Andrew Garfield opens up about grief and missing his late mother during life’s biggest moments

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 (Getty Images)
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Andrew Garfield has spoken candidly about grief and how much he misses his late mother during those big moments of his life.

The 38-year-old actor discussed the loss of his mother Lynn Garfield, who died of pancreatic cancer in 2019, during a recent interview with People, where he acknowledged how grieving is an “important subject” to have conversations about. According to Garfield, when people spend time “talking about” death, everyday life can essentially become even more “meaningful”.

“We don’t really talk about [it] in public, that there’s a stigma on,” he said. “We keep death at a distance and I think it’s actually one of the big problems with our culture.”

“That’s my passionate belief, that actually once we start integrating and talking about and remembering and realising that we’re only here for a brief moment, then life becomes meaningful,” he continued. “Then life can really get very vivid and very miraculous.”

The Amazing Spider-Man star noted that as he thinks about his mother “all the time,” he has had to“remind [himself] that she’s not here.” However, he recalled how during this year’s Oscars, where he was nominated for Best Actor for his role in Tick, Tick…BOOM!, he still felt like he could “call” his mother in and hold “her in [his] heart” during the event.

“And then for big moments, like with the Oscars recently, my dad came out and you kind of want to call her in and you want to bring her in your pocket and you do,” he explained. “And we kind of all held her in our hearts and just kind of walked with her for that whole thing.”

He also shared that he often communicates with his mother by asking her for more “guidance,” “connection,” or “reassurance,” which he usually gets it in “some kind of symbolic fashion”. But, he said that if he doesn’t get it, he actually finds it somewhat “reassuring,” as he sees this as his mother’s way of telling him that he is OK and “doesn’t actually need” her guidance.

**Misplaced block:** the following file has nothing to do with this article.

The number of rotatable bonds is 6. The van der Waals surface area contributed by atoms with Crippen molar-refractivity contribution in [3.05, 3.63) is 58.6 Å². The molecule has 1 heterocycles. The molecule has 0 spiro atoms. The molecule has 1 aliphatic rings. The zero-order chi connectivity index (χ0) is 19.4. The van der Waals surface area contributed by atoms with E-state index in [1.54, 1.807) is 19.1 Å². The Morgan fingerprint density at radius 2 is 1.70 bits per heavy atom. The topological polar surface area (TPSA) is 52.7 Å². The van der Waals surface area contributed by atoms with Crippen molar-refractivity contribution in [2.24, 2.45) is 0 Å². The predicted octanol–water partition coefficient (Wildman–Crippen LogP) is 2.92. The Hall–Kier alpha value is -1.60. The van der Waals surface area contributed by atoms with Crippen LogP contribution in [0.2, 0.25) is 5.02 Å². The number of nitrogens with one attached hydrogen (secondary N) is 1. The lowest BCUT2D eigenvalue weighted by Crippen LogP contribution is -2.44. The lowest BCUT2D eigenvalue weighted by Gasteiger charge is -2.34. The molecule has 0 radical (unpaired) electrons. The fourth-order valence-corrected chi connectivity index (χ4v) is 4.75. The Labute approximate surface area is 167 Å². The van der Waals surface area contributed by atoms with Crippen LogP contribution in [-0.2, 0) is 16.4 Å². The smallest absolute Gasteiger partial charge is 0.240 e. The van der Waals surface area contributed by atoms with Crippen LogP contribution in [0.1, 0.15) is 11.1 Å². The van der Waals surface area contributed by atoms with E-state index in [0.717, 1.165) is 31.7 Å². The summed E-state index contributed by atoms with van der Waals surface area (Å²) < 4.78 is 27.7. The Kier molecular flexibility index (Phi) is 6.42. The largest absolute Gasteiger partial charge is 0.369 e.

“Maybe this is just my kind of optimistic kind of making everything meaningful mindset, but when I don’t get a sign or a symbol, I go, ‘Oh, no she knows I’m good,” he explained. “She knows that I don’t actually need it. I’m just being a little needy right now.’ So she’s out doing something else. She’s taking care of someone who actually is in need in spirit. That’s where my mind goes.”

“I mean, listen, we’re all just making it up as we go along. But that’s where my mind goes and it’s quite lovely,” he added.

Garfield expressed how he’s often careful before publicly sharing any information about his personal life, as he thinks that it’s important for artists to have the “space and time to decide what is right for themselves”. However, when he publicly spoke about his mother’s death last November on The Late Show with Stephen Colbert, he said that there was so much “beauty” in that “moment,” as he was discussing a “vital” topic.

“In a way that felt like I didn’t have to give everything away,” he said. “A moment like that feels like a profound privilege that I got to be on a late-night show and talk to someone who’s so brilliant and smart and emotionally intelligent and talk about something that is important and vital.”

However, he noted that once any conversation feels like it’s “too much about [him],” he makes sure to “redirect attention” back to things that are “worth speaking about”.

“And then for me, it’s all about, as soon as I start serving myself, I know I’m in trouble,” he said. “As soon as it becomes too much about me, I have to kind of dance away from the edge of that and redirect attention back towards the thing that’s actually worth speaking about and actually enhancing the conversation.”

During his interview with Colbert, Garfield acknowledged that he doesn’t want to lose the grief that he’s felt from his mother’s death, as it represents “all the unexpressed love” that he didn’t get to share with her.

“I love talking about her, by the way, so if I cry, it’s only a beautiful thing,” said. “This is all the unexpressed love, the grief that will remain with us until we pass because we never get enough time with each other, no matter if someone lives until 60, 15, or 99.”

“So I hope this grief stays with me because it’s all the unexpressed love that I didn’t get to tell her,” the singer continued. “And I told her every day. We all told her every day, she was the best of us.”

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